Instead of taking the more traditional route to produce a part, additive manufacturing uses a CAD file to grow parts by using layers of metal powder and an electron beam. It is a much quicker process and allows for more product with less waste.

“Additive manufacturing technologies are revolutionizing how products are being made in many industries, and GE Aviation is helping to drive that revolution in aerospace,” said Alabama Department of Commerce Secretary Greg Canfield.

He added, “We welcome GE’s decision to expand AM activities in Auburn because this will solidify the Alabama facility’s position as a hub for next-generation manufacturing techniques.”

Before today’s expansion announcement, the Auburn facility was set to employ an estimated 300 people in 2019.

“We’re grateful for GE’s continued investment in our community, and we are proud to be the home of GE Aviation’s leading additive manufacturing facility,” said Auburn Mayor Ron Anders. “For years, Auburn has sought after technology-based industries, and this expansion is evidence of the value in that.

Kyle Morris also contributes daily to Breitbart News. You can follow him on Twitter @RealKyleMorris.

13 hours ago

Marsh’s bill to help build Trump’s wall filibustered by Dem Senate minority leader

MONTGOMERY — A bill authored by Senate President Pro Tem Del Marsh (R-Anniston) that would voluntarily allow a taxpayer to divert a portion or all of their own state income tax refund to We Build the Wall, Inc. was filibustered by Senate Minority Leader Bobby Singleton (D-Greensboro) Wednesday afternoon.

The bill, SB 22, has been carried over to a later legislative date yet to be decided.

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Singleton conducted several “small” filibusters, as he called them, leading up to debate on SB 22 when the chamber was confirming some of the governor’s various nominations.

Singleton said he wanted to slow down the bill’s passage and has managed to do so by at least one day.

When SB 22 came up as the first item on Wednesday’s special order calendar, Singleton launched into a mini-filibuster of just a few minutes before the Senate adopted a budget isolation resolution (BIR) on the bill, but in doing so, he threatened to filibuster for four hours on consideration of passage of the bill itself. He then began to appear to do just that after the BIR was adopted.

During his speech, Singleton claimed more “drugs and crime” come into the United States from Canada than Mexico. He also proposed that the federal government simply print more money to build the wall if it is needed and that walls should be built on both the southern and northern borders, rather than just the southern one.

After about 20 minutes of Singleton speaking passionately against SB 22, Marsh offered to carry the bill over to a later date so the rest of Wednesday’s legislation would not be adversely affected.

He emphasized that his bill does not divert tax money to help build the wall, but instead deals with money that taxpayers would be getting back anyway from the state. Individuals would voluntarily be able to send money already owed back to them by the state to a nonprofit named We Build The Wall, Inc.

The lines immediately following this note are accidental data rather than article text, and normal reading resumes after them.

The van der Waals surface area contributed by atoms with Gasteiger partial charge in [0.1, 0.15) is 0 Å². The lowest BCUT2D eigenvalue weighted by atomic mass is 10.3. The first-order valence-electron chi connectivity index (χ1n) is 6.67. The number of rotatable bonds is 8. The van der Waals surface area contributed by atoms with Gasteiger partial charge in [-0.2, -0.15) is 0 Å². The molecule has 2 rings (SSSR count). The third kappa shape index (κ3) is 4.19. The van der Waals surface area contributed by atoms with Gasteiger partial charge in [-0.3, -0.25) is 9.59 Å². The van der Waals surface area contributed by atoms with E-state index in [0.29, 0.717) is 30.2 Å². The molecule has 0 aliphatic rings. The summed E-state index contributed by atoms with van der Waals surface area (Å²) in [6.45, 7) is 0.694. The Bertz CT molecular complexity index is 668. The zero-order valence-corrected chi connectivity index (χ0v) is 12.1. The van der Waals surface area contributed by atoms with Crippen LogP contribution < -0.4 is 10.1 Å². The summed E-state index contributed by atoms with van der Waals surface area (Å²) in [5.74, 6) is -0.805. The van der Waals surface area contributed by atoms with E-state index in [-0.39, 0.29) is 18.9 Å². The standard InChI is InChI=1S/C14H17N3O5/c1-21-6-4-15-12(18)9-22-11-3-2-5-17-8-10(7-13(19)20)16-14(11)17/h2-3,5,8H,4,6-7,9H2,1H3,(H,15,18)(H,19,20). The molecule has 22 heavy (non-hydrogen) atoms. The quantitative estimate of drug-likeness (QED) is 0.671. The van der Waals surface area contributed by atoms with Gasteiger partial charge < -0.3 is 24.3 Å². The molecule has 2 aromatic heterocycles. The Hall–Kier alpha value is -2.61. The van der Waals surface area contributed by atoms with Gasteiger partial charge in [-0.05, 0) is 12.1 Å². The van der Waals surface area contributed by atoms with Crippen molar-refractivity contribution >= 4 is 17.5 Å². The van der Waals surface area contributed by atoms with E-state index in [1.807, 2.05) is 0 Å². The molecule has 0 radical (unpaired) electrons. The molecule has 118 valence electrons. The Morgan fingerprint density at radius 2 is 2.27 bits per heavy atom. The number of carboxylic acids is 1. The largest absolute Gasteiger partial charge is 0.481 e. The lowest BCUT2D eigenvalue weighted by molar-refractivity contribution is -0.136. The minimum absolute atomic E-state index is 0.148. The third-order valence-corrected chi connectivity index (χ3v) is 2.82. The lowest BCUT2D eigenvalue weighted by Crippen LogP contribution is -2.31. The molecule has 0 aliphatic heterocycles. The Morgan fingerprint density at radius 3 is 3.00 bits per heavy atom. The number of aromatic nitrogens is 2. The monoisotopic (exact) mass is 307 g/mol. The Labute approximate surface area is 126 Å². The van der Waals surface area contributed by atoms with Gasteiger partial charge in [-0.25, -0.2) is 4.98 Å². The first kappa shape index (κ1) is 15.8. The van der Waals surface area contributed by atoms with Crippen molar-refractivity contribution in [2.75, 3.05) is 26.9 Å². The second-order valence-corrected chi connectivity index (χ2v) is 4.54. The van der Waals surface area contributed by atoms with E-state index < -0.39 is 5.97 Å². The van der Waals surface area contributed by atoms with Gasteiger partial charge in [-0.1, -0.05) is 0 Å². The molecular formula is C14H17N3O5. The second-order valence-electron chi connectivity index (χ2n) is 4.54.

Marsh also said SB 22 allows Alabamians to easily and directly send a message (through their monetary contribution) to the federal government and people around the nation – and world – that they support border security and President Donald Trump’s efforts. Marsh himself has made such a contribution previously, but his bill would make it easier for citizens to do the same.

Sean Ross is a staff writer for Yellowhammer News. You can follow him on Twitter @sean_yhn

14 hours ago

Ivey on Common Core: ‘We should be deliberate in determining a course of study for our state’

Governor Kay Ivey has released a statement on Senator Del Marsh’s (R-Anniston) bill to eliminate Common Core in the state of Alabama, saying, “I support Senator Marsh’s efforts to ensure that headlines about Alabama ranking last or close to last in education become things of the past.”

Marsh’s bill, SB 119, was advanced unanimously from committee Wednesday and will come before the full Senate on Thursday, with passage in that chamber expected. All 28 Republican state senators support the bill.

The legislature’s spring break is next week, and substantial discussion from the education community is expected to occur with Marsh over the break and heading into the House committee process.

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“Alabama has some of the greatest teachers anywhere, they do a fantastic job each and every day laying a strong educational foundation for the children of Alabama,” Ivey said. “I have supported our teachers by proposing pay raises each of the last two years and expanding programs that have proven successful. As a former educator and president of the Alabama State Board of Education, I know how important it is to have good course materials to teach.”